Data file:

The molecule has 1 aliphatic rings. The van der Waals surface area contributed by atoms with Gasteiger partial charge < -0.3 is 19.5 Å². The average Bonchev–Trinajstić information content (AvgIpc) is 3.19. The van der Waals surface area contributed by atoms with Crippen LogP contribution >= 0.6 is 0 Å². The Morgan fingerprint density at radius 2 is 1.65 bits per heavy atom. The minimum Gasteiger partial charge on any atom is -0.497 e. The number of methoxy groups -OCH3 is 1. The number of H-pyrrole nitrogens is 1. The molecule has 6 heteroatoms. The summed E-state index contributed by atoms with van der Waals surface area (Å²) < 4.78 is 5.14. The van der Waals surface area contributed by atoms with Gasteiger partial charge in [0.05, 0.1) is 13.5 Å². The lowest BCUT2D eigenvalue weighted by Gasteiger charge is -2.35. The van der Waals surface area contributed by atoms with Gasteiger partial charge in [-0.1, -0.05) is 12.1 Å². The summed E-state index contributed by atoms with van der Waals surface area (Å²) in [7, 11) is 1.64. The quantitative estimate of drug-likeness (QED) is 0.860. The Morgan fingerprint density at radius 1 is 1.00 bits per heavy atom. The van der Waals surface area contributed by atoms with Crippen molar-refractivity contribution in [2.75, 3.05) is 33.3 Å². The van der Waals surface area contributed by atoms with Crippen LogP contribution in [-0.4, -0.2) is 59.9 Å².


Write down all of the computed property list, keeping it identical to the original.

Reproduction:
The molecule has 1 aliphatic rings. The van der Waals surface area contributed by atoms with Gasteiger partial charge < -0.3 is 19.5 Å². The average Bonchev–Trinajstić information content (AvgIpc) is 3.19. The van der Waals surface area contributed by atoms with Crippen LogP contribution >= 0.6 is 0 Å². The Morgan fingerprint density at radius 2 is 1.65 bits per heavy atom. The minimum Gasteiger partial charge on any atom is -0.497 e. The number of methoxy groups -OCH3 is 1. The number of H-pyrrole nitrogens is 1. The molecule has 6 heteroatoms. The summed E-state index contributed by atoms with van der Waals surface area (Å²) < 4.78 is 5.14. The van der Waals surface area contributed by atoms with Gasteiger partial charge in [0.05, 0.1) is 13.5 Å². The lowest BCUT2D eigenvalue weighted by Gasteiger charge is -2.35. The van der Waals surface area contributed by atoms with Gasteiger partial charge in [-0.1, -0.05) is 12.1 Å². The summed E-state index contributed by atoms with van der Waals surface area (Å²) in [7, 11) is 1.64. The quantitative estimate of drug-likeness (QED) is 0.860. The Morgan fingerprint density at radius 1 is 1.00 bits per heavy atom. The van der Waals surface area contributed by atoms with Crippen molar-refractivity contribution in [2.75, 3.05) is 33.3 Å². The van der Waals surface area contributed by atoms with Crippen LogP contribution in [-0.4, -0.2) is 59.9 Å².